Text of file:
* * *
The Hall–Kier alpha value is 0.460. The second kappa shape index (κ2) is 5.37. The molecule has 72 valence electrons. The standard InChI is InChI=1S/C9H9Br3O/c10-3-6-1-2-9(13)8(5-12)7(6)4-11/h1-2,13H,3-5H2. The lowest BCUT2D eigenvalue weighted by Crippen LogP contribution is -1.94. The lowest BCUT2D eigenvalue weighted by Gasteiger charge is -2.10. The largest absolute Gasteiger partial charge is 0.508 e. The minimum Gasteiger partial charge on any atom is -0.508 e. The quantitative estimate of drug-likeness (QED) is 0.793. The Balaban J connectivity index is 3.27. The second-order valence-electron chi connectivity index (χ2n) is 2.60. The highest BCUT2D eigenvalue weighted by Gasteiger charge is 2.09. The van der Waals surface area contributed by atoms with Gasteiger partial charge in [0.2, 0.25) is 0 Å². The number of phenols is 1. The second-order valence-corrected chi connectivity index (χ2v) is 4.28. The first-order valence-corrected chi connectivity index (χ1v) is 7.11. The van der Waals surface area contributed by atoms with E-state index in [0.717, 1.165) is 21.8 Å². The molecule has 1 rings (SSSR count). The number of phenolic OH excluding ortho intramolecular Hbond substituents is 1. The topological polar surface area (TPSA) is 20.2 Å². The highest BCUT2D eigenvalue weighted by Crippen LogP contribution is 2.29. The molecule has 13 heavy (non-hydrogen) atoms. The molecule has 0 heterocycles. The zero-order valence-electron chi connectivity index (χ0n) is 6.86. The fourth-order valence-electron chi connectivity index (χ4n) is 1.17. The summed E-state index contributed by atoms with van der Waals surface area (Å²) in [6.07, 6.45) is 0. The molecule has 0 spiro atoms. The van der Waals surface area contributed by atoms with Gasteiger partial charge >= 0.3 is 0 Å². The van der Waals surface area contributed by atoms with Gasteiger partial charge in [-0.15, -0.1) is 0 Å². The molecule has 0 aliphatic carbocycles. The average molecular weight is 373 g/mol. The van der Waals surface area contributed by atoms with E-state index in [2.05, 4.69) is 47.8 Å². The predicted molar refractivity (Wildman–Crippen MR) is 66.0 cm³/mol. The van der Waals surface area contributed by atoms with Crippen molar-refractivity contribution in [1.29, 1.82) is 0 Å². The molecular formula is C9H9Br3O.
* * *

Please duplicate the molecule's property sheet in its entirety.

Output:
The Hall–Kier alpha value is 0.460. The second kappa shape index (κ2) is 5.37. The molecule has 72 valence electrons. The standard InChI is InChI=1S/C9H9Br3O/c10-3-6-1-2-9(13)8(5-12)7(6)4-11/h1-2,13H,3-5H2. The lowest BCUT2D eigenvalue weighted by Crippen LogP contribution is -1.94. The lowest BCUT2D eigenvalue weighted by Gasteiger charge is -2.10. The largest absolute Gasteiger partial charge is 0.508 e. The minimum Gasteiger partial charge on any atom is -0.508 e. The quantitative estimate of drug-likeness (QED) is 0.793. The Balaban J connectivity index is 3.27. The second-order valence-electron chi connectivity index (χ2n) is 2.60. The highest BCUT2D eigenvalue weighted by Gasteiger charge is 2.09. The van der Waals surface area contributed by atoms with Gasteiger partial charge in [0.2, 0.25) is 0 Å². The number of phenols is 1. The second-order valence-corrected chi connectivity index (χ2v) is 4.28. The first-order valence-corrected chi connectivity index (χ1v) is 7.11. The van der Waals surface area contributed by atoms with E-state index in [0.717, 1.165) is 21.8 Å². The molecule has 1 rings (SSSR count). The number of phenolic OH excluding ortho intramolecular Hbond substituents is 1. The topological polar surface area (TPSA) is 20.2 Å². The highest BCUT2D eigenvalue weighted by Crippen LogP contribution is 2.29. The molecule has 13 heavy (non-hydrogen) atoms. The molecule has 0 heterocycles. The zero-order valence-electron chi connectivity index (χ0n) is 6.86. The fourth-order valence-electron chi connectivity index (χ4n) is 1.17. The summed E-state index contributed by atoms with van der Waals surface area (Å²) in [6.07, 6.45) is 0. The molecule has 0 spiro atoms. The van der Waals surface area contributed by atoms with Gasteiger partial charge >= 0.3 is 0 Å². The van der Waals surface area contributed by atoms with Gasteiger partial charge in [-0.15, -0.1) is 0 Å². The molecule has 0 aliphatic carbocycles. The average molecular weight is 373 g/mol. The van der Waals surface area contributed by atoms with E-state index in [2.05, 4.69) is 47.8 Å². The predicted molar refractivity (Wildman–Crippen MR) is 66.0 cm³/mol. The van der Waals surface area contributed by atoms with Crippen molar-refractivity contribution in [1.29, 1.82) is 0 Å². The molecular formula is C9H9Br3O.